Before I share the link to the study, I want to recognize the author, Stephanie Jerstad, who chose this topic for her graduate Dissertation in pursuit of her Doctor of Philosophy degree.
The abstract is “a multi-pronged approach to examine the willingness of long-term care facilities (LTCF) to admit persons on the sex offender registry or with a sexual offense conviction.” which is a topic FAC has been struggling with for years (see: https://floridaactioncommittee.org/need-alfskilled-nursing-facilities-taking-registrants-in-florida/) and which the media has even given some attention to (see: https://www.usnews.com/news/best-states/florida/articles/2019-05-02/housing-elderly-sex-offenders) but clearly not enough.
The aging and ill population of registrants is extremely vulnerable and is a group that unfortunately does not have time to wait for solutions. As we know from one of our recent weekly updates (see: https://floridaactioncommittee.org/weekly-update-2022-07-12-ref217/) people are dying unnecessarily because of this crisis. This study recognizes that restrictions on access to Long Term Care Facilities is another punitive collateral consequence of registration.
While the study only analyzes the problem within the State of Illinois, we know that Florida, which has the highest percentage of it’s population over the age of 65 (19.36% vs. 14.6% in IL) and far more draconian residency restrictions, has it so much worse!
Here are some points made about Florida, “Of the thirteen states that have LTC/SO statutes, only Florida and Oklahoma include language that LTCFs must increase supervision or segregate them from the rest of the residents in the facility. As we know, one reason sex offender policies were enacted is to monitor persons convicted of a sex offense, sometimes, for life and in this case, it appears to be no different. The idea of having a designated room placement parallels with some state’s sex offender policies of lifetime supervision (i.e., lifetime parole, GPS monitoring for life) for these individuals.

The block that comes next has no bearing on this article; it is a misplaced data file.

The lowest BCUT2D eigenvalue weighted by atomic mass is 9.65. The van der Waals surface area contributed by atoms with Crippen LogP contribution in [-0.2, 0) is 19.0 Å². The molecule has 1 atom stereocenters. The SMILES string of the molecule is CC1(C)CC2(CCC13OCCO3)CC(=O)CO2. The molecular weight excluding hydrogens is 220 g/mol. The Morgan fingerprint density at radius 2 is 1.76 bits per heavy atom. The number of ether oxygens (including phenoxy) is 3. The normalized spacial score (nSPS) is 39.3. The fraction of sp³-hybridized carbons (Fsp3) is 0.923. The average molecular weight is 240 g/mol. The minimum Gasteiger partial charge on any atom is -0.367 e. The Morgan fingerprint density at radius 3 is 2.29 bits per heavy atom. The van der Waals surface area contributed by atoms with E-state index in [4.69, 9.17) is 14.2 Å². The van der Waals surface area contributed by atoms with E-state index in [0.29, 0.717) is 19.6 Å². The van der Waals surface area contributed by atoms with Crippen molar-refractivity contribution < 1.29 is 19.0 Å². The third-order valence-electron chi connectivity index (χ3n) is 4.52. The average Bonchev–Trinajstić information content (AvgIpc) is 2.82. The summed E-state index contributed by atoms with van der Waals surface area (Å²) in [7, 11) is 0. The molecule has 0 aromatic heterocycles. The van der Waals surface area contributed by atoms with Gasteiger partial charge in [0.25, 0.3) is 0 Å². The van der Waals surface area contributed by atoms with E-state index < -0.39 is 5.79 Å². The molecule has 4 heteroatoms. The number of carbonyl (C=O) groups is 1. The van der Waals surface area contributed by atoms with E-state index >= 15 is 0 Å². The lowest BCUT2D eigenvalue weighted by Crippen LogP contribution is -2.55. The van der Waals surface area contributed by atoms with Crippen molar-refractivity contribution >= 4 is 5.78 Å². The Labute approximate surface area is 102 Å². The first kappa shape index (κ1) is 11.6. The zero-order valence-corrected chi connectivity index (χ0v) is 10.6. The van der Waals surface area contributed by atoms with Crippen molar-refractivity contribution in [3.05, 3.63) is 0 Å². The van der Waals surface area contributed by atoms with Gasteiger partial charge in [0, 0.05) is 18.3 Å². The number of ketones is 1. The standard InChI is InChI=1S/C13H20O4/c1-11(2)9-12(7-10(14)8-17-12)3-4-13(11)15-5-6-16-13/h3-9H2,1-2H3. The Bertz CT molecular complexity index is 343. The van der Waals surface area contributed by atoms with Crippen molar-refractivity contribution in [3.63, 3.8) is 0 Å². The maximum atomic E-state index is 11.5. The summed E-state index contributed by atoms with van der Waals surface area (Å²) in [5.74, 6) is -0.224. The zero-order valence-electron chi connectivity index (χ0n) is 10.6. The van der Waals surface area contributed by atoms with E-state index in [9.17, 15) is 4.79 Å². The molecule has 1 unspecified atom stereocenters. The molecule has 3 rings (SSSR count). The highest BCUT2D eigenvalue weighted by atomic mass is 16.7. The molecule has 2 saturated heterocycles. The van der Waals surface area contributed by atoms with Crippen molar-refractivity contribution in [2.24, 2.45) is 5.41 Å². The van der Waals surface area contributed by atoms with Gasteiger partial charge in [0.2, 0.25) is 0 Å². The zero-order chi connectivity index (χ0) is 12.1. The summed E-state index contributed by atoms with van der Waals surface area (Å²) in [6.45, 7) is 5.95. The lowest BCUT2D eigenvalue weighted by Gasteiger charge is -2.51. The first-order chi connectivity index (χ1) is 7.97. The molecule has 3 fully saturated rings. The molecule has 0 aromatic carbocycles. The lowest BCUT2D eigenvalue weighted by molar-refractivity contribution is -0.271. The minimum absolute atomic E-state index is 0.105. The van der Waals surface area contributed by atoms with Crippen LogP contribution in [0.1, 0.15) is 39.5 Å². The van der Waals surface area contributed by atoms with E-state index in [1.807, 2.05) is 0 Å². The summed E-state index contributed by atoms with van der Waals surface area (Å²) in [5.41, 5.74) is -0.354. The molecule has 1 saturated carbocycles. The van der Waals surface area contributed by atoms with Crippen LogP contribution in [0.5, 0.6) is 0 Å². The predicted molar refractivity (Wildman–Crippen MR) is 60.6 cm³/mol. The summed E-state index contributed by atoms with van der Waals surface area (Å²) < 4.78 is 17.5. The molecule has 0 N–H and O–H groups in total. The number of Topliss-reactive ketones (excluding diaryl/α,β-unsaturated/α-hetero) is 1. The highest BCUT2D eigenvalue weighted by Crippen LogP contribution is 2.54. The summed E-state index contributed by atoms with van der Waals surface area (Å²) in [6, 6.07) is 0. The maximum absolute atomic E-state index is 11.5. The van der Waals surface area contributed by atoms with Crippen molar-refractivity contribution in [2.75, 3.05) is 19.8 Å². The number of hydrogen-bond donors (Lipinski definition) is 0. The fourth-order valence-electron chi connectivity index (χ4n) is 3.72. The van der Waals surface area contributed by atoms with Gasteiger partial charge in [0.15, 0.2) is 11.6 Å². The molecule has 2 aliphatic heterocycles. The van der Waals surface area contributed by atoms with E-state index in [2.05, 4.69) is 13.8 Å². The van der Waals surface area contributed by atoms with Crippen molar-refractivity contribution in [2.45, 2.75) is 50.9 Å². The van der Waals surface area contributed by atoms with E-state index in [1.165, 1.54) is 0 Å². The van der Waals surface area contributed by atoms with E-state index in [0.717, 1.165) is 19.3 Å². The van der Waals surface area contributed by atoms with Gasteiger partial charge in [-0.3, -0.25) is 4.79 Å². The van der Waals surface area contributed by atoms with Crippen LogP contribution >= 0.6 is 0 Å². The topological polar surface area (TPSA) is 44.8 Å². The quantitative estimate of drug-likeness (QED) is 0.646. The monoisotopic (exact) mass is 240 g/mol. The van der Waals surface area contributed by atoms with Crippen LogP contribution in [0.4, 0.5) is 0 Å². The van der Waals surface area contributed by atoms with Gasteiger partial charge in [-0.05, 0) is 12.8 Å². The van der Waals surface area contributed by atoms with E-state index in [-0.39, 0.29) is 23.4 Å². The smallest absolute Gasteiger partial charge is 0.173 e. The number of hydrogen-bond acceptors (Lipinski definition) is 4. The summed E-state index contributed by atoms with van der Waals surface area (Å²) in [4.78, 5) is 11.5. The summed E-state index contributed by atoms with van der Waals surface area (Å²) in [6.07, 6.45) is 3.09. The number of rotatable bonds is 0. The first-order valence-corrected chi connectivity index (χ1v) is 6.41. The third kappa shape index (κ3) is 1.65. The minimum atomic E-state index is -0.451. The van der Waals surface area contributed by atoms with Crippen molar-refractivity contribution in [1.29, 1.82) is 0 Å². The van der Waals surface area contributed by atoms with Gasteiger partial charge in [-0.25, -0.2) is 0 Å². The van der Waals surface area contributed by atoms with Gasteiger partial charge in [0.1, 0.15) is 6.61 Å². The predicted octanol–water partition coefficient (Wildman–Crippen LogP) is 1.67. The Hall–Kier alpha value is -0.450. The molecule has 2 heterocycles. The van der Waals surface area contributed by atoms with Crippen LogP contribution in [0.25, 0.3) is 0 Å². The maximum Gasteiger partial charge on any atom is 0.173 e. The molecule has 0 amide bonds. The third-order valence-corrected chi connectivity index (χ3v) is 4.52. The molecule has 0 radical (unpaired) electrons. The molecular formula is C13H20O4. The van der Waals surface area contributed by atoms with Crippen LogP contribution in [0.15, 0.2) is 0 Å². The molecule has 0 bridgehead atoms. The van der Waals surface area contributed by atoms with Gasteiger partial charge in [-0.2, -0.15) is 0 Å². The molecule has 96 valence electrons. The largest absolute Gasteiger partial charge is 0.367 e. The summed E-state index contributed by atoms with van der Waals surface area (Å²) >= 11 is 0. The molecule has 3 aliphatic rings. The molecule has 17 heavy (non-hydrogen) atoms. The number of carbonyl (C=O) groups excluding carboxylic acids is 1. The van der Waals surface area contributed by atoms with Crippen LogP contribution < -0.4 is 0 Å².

Of notable mention is the Dedication page of the dissertation, which begins, “[t]his dissertation is dedicated to my former client, a registered sex offender, who died waiting to find a long-term care facility in Illinois that would accept him. You are the inspiration for this study.”
It’s very heartwarming to know that there are some (albeit very few) people who have empathy for this crisis and are willing to do something about it. We appreciate the efforts of Dr. Jerstad and hope she will accept our invitation to become a guest on an upcoming member call.
The study is below: It is shared with Permission from Stephanie Jerstad for the sole purpose of educating our members and the public about this problem and in furtherance of more research towards a solution. Please note this is a copyrighted work with all rights reserved belonging to Stephanie Jerstad.